Local talent shines at New Music West – Metro US

Local talent shines at New Music West

Sweetheart plays the Roxy on Granville Street on May 3 as part of New Music West.

For three local bands playing the 16th New Music West festival, the West Coast means different things: crows, coffee and Lotusland.

Indie pop group Lotus Child named its group after slang for the region. The lure of the West Coast was too hard for singer Zachary Gray to resist while he spent a year backpacking in Southeast Asia.

“In the ’60s and ’70s, (Vancouver) was uncharted territory for people in Eastern Canada,” he said. “I came (home from travelling) and instantly fell in love with the city again.”

While he said the city has its irritating quirks — like the fact no one speaks on city buses — Gray feels the Greek legend, which tells of an island where sailors visit but become too complacent to leave after eating Lotus leaves, is fitting.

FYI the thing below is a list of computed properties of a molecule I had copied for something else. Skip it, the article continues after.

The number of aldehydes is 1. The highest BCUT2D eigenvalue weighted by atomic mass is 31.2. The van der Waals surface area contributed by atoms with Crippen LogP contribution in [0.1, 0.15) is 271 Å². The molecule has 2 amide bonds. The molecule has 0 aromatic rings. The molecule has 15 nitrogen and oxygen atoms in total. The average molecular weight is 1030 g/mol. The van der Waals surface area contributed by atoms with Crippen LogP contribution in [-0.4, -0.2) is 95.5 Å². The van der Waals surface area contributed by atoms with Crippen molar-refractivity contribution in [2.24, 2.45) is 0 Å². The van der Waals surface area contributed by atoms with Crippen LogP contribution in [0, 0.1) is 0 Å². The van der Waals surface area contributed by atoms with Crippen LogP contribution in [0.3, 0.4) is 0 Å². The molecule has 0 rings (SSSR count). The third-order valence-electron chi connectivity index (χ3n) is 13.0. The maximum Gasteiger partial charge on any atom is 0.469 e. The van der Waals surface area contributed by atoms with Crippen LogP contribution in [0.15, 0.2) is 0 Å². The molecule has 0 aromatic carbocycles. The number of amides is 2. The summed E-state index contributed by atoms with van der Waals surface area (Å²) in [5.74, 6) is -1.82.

Local folkster Sarah MacDougall loves animals — even after suffering a cat bite that resulted in a few days of IV antibiotics. For MacDougall, the nameless crow living on her balcony and the birds she sees while walking along Commercial Drive are one reason the animals figure prominently in her lyrics.

“They represent this symbol of sadness and escapism,” she said. “Also, I’m from Sweden, and there are a lot of crows in the area I’m from.”

Sweetheart’s Matt Kittle envisions the West Coast as a steaming cup of coffee. Along with slamming back liquid caffeine during eight-hour road trips between gigs, the high-energy pop-punk group recently played for 500 Starbucks employees — at 7 a.m.

“We had to show up at 5:30 a.m. — that’s usually the time we’re going home to go to sleep,” he said. “We played at full volume, just like at a show, so it was a real wake-up call.”

The event celebrated the selection of the band’s song See You On The Weekend (the only Canadian track chosen) on a compilation of employee-performed tracks released by the company. Kittle said he enjoyed playing to his co-workers, though it was strange.

“We were wired — for one and a half hours before the show we were downing straight coffee,” he said. “It’s funny, I’ve become an instant celebrity … (my co-workers) are a little nervous when I’m working.”


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